Articles by Frank Kovarik

June 14, 2011

Last Words 14

When do we, as writers, accept that a piece is as good as it will ever be, even if it’s not that great? When do we decide that a piece will never be good enough to be published?

February 4, 2011

Her Story Next to His: Beloved and The Odyssey 4

In the era of O Brother, Where Art Thou? and Cold Mountain, it is puzzling that more attention has not been paid to the extensive parallels to The Odyssey in Toni Morrison’s Beloved.

January 4, 2011

New Yorker Fiction By the Numbers 8

Several years ago I started cataloging the fiction published in The New Yorker in a spreadsheet. The spreadsheet began merely as a way to keep track of what I’d read, but I soon became curious about what the spreadsheet’s data-sorting capabilities could reveal.

November 11, 2010

Strange Flowers and Gubbinals: On Teaching and Pain 2

What teacher has not felt this pain—the pain of the audible yawn from the kid in the back row just as you launch into the lesson you worked on for an hour and a half—or worse, the lesson you spent only ten minutes preparing and are now feeling vulnerable about?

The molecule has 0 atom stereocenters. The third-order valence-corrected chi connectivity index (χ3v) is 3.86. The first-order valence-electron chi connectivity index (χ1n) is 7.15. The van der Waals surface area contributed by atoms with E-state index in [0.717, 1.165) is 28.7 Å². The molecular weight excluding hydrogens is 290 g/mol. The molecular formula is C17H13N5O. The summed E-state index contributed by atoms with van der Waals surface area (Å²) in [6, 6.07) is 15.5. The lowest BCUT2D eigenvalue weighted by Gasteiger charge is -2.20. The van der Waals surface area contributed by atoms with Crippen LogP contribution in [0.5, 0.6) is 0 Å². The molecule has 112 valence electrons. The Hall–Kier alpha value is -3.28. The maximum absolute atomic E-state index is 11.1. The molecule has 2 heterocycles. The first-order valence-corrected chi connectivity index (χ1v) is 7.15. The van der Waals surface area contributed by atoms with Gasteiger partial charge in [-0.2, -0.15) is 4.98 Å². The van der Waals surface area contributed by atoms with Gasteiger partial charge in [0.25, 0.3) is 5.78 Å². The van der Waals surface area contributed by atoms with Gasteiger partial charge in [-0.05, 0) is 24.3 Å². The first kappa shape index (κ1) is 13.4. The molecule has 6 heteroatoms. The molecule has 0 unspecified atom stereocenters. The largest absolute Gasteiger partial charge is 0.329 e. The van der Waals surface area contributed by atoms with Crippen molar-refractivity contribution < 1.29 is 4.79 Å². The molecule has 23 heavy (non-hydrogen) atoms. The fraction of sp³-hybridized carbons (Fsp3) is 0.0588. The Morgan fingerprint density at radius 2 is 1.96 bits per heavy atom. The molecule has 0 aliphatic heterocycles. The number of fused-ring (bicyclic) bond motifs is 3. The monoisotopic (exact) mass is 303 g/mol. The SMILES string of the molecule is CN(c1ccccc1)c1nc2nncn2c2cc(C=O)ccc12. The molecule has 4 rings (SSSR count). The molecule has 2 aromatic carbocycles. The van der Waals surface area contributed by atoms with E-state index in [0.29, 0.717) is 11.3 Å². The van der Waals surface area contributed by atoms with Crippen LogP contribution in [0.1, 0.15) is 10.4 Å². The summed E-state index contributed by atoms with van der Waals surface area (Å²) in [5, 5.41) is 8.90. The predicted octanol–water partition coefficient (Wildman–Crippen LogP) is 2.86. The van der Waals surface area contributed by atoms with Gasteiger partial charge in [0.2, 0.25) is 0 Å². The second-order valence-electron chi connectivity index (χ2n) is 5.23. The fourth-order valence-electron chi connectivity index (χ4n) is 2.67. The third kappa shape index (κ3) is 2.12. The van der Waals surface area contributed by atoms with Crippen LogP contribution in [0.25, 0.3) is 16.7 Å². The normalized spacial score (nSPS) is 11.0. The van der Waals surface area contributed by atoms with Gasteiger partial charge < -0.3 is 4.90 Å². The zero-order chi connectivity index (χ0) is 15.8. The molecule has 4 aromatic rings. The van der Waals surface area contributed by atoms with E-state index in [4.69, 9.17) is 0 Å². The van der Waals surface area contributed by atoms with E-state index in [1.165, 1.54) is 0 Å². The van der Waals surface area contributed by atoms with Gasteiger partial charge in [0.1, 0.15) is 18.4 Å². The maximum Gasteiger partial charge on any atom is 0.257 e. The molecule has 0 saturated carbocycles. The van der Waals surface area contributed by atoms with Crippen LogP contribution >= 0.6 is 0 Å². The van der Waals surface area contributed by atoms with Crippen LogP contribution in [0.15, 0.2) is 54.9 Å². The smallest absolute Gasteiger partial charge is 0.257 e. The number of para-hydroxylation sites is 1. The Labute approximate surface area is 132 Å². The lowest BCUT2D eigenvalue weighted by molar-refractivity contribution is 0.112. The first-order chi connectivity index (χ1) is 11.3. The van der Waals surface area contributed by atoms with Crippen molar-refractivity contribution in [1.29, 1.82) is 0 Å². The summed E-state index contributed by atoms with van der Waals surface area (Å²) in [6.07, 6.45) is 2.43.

October 6, 2010

The Hardy Boys Need No Eulogy 9

Inertia kept the long line of Hardy adventures on the top level of my bookshelf until I finally packed them all in a box and packed the box down in the basement, exhumed only when I decided to eulogize the brothers here.

June 7, 2010

The Risks of Fiction: On The New Yorker Writers Under 40 List 6

The rewards of fiction can be greater than that of nonfiction—the ecstatic feeling of transport when you’re pulled into the world of a story, given a new window into human experience—but you can also come away from a story angry that the writer has just wasted 45 minutes of your life.

February 4, 2010

It’s All Right to Cry: Restoring Raymond Carver’s Voice 12

The conventional shorthand is that Gordon Lish’s versions are bracing and bleak, Carver’s verbose and sentimental. But, in a just world, Beginners would be published as a stand-alone volume to replace the shell that Lish made of it.

July 29, 2009

Geometric Solids: Thomas Hardy’s Far From the Madding Crowd 6

I first heard about Thomas Hardy’s Far From the Madding Crowd about twenty years ago, when I was in seventh or eighth grade. My classmates and I were all reading Stephen King and Dean R. Koontz, and our English teacher attempted to guide our reading choices to higher-brow material. “I think it’s great that you’re […]